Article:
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Communist history debated at ‘Historical Materialism’ London conference

November 25, 2011

The eighth annual conference of Historical Materialism, held in London 10–13 November 2011, featured a coordinated stream of papers on the history of the world Marxist movement during the era of the Communist International (Comintern) (1919-43). The thirty-eight presentations in this stream reflected vigorous activity in this field, while also pointing up some research challenges for historians of the workers’ movement.

The conference as a whole marked an important expansion of this event, with some 750 registered participants and more than 400 presentations.

Centre and periphery

Some of the presentations to the History of the International Communist Movement stream suggested limits to the authority of the Comintern’s Moscow leadership during its early years. German historian Florian Wilde, for example, described how two main contending currents in the German Communist Party — which expressed conflicting impulses toward calculated ‘revolutionary realpolitik’ as against a rapid revolutionary showdown — were both deeply rooted in the German workers’ movement. Bernhard Bayerlein, co-editor of the International Newsletter of Communist Studies, said that, rationally and emotionally, dependence in the Comintern ran more strongly from the Bolsheviks toward the German Communists rather than the other way around.

David Fernbach’s paper on the German Communist leader Paul Levi, by contrast, emphasized the ECCI’s destructive role in driving Levi out of the movement. Fernbach is editor of In the Footsteps of Rosa Luxemburg, a new collection of Levi’s writings. In quite another context, Russian historian Alexander Pantsov presented the results of new archival research which, he suggested, showed the ECCI playing a crucial role in shaping the Chinese Communist Party leadership through the 1930s and the Second World War. (Pantsov was forced to cancel his trip to London; his paper was read by Sebastian Budgen.) Gregor Benton, a British scholar of the Chinese Communist movement, offered an alternative view of this question.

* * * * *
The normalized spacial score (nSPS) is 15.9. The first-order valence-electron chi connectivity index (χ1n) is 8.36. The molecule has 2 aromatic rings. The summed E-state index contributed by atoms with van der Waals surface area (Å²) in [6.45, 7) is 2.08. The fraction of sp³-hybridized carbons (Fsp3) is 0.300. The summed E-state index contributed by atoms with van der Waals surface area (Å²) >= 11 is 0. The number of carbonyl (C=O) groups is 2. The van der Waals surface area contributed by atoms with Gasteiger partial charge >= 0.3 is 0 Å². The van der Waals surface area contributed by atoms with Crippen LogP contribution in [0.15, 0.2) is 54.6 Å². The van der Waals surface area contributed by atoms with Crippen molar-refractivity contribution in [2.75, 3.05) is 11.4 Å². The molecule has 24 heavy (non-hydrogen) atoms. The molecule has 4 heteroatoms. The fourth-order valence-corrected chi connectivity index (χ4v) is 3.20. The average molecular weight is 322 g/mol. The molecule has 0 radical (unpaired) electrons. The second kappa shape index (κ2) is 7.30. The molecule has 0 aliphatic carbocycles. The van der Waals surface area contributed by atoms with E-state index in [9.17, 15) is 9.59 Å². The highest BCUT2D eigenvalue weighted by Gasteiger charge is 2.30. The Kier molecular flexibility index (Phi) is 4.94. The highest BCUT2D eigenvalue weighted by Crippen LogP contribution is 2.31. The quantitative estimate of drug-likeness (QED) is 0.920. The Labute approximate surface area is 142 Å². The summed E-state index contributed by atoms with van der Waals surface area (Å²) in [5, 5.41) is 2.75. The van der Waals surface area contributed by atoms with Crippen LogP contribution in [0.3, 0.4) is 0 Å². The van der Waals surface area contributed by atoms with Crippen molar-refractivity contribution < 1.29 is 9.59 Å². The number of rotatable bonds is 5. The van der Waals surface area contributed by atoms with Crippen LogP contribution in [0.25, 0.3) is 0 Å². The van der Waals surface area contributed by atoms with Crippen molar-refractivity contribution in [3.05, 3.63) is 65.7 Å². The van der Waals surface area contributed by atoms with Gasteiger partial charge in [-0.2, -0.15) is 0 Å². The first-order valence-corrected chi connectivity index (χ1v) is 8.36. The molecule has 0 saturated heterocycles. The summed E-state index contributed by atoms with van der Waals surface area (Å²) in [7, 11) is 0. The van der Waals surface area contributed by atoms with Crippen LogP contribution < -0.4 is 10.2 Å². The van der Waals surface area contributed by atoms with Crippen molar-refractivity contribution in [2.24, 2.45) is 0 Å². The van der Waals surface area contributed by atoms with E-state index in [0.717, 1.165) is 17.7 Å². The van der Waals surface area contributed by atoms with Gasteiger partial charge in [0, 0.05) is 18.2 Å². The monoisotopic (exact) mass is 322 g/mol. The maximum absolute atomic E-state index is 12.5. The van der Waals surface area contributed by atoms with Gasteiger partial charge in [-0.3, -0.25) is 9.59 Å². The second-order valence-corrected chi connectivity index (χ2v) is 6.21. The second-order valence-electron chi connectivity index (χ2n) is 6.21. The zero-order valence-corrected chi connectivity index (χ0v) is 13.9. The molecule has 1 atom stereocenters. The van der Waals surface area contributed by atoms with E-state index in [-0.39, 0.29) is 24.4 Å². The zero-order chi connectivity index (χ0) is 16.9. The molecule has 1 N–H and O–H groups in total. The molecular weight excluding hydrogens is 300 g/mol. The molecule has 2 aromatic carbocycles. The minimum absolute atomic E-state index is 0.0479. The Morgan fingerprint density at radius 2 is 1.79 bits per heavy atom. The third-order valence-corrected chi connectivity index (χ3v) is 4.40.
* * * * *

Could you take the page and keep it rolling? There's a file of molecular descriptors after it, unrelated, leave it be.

John Barzman (Le Havre) and John McDonald (Chicago), presenting on the French and U.S. parties respectively, stressed that interventions of the early Comintern were often beneficial to the parties concerned.

The dynamics of united front

Several presentations examined the Comintern’s internal dynamics in terms of the development of its strategic positions, above all with regard to the united front policy adopted in 1921.

In Wilde’s opinion, ‘the united front is the basic strategy of revolutionary realpolitik’. While the term ‘united front’ had a conjunctural meaning in 1921, many of its elements ‘are as old as the workers’ movement itself’. Marcel Bois of Hamburg University carried this analysis forward to the final years before the triumph of Nazism in 1933, a time when the goal of a united front, rejected by Communist and Social-Democratic leaderships alike, was still pursued by workers’ organisations at the local level. Several speakers stressed the linkages between the different elements of strategy developed by the Comintern during 1920–2: transitional demands, united front, and workers’ government.

The role of democratic demands